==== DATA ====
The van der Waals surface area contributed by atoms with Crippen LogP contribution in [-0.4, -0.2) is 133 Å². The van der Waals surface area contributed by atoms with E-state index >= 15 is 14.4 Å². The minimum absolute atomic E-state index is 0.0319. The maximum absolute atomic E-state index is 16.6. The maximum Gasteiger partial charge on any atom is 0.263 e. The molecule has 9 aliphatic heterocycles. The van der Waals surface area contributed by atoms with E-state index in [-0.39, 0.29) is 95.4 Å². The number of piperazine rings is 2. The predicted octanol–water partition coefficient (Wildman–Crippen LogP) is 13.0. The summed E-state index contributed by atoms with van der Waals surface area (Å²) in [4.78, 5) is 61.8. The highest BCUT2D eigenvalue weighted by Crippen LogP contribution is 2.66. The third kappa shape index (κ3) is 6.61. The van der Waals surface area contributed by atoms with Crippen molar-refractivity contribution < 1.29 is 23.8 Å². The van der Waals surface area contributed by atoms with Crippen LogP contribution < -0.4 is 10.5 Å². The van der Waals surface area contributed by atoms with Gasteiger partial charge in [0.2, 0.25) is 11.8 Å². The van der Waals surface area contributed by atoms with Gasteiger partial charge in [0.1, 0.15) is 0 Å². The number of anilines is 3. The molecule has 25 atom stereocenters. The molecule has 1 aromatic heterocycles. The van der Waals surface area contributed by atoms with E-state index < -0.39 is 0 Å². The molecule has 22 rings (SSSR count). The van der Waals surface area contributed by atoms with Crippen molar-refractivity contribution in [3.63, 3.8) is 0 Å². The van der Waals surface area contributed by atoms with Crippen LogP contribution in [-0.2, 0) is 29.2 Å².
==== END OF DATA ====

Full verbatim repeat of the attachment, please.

The van der Waals surface area contributed by atoms with Crippen LogP contribution in [-0.4, -0.2) is 133 Å². The van der Waals surface area contributed by atoms with E-state index >= 15 is 14.4 Å². The minimum absolute atomic E-state index is 0.0319. The maximum absolute atomic E-state index is 16.6. The maximum Gasteiger partial charge on any atom is 0.263 e. The molecule has 9 aliphatic heterocycles. The van der Waals surface area contributed by atoms with E-state index in [-0.39, 0.29) is 95.4 Å². The number of piperazine rings is 2. The predicted octanol–water partition coefficient (Wildman–Crippen LogP) is 13.0. The summed E-state index contributed by atoms with van der Waals surface area (Å²) in [4.78, 5) is 61.8. The highest BCUT2D eigenvalue weighted by Crippen LogP contribution is 2.66. The third kappa shape index (κ3) is 6.61. The van der Waals surface area contributed by atoms with Crippen molar-refractivity contribution < 1.29 is 23.8 Å². The van der Waals surface area contributed by atoms with Crippen LogP contribution < -0.4 is 10.5 Å². The van der Waals surface area contributed by atoms with Gasteiger partial charge in [0.2, 0.25) is 11.8 Å². The van der Waals surface area contributed by atoms with Gasteiger partial charge in [0.1, 0.15) is 0 Å². The number of anilines is 3. The molecule has 25 atom stereocenters. The molecule has 1 aromatic heterocycles. The van der Waals surface area contributed by atoms with E-state index < -0.39 is 0 Å². The molecule has 22 rings (SSSR count). The van der Waals surface area contributed by atoms with Crippen molar-refractivity contribution in [3.63, 3.8) is 0 Å². The van der Waals surface area contributed by atoms with Crippen LogP contribution in [-0.2, 0) is 29.2 Å².